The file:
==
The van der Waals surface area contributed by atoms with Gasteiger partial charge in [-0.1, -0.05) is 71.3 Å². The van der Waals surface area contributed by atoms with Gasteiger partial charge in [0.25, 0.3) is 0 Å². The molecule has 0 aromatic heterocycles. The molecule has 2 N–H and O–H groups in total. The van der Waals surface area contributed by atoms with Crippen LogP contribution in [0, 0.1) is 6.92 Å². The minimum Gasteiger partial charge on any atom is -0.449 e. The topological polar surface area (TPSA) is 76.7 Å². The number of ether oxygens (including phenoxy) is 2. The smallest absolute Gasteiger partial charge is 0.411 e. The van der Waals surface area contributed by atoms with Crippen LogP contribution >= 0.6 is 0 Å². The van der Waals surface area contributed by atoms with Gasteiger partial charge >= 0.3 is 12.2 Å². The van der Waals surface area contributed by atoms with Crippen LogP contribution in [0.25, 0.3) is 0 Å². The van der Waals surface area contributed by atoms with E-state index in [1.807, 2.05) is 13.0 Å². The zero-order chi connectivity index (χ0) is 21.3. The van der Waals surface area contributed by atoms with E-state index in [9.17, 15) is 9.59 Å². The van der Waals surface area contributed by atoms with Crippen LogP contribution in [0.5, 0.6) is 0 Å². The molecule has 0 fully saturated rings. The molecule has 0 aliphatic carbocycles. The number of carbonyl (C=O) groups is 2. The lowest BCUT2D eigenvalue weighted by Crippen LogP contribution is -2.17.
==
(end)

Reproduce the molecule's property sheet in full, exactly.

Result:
The van der Waals surface area contributed by atoms with Gasteiger partial charge in [-0.1, -0.05) is 71.3 Å². The van der Waals surface area contributed by atoms with Gasteiger partial charge in [0.25, 0.3) is 0 Å². The molecule has 0 aromatic heterocycles. The molecule has 2 N–H and O–H groups in total. The van der Waals surface area contributed by atoms with Crippen LogP contribution in [0, 0.1) is 6.92 Å². The minimum Gasteiger partial charge on any atom is -0.449 e. The topological polar surface area (TPSA) is 76.7 Å². The number of ether oxygens (including phenoxy) is 2. The smallest absolute Gasteiger partial charge is 0.411 e. The van der Waals surface area contributed by atoms with Crippen LogP contribution >= 0.6 is 0 Å². The van der Waals surface area contributed by atoms with Gasteiger partial charge >= 0.3 is 12.2 Å². The van der Waals surface area contributed by atoms with Crippen LogP contribution in [0.25, 0.3) is 0 Å². The van der Waals surface area contributed by atoms with E-state index in [1.807, 2.05) is 13.0 Å². The zero-order chi connectivity index (χ0) is 21.3. The van der Waals surface area contributed by atoms with E-state index in [9.17, 15) is 9.59 Å². The van der Waals surface area contributed by atoms with Crippen LogP contribution in [0.5, 0.6) is 0 Å². The molecule has 0 fully saturated rings. The molecule has 0 aliphatic carbocycles. The number of carbonyl (C=O) groups is 2. The lowest BCUT2D eigenvalue weighted by Crippen LogP contribution is -2.17.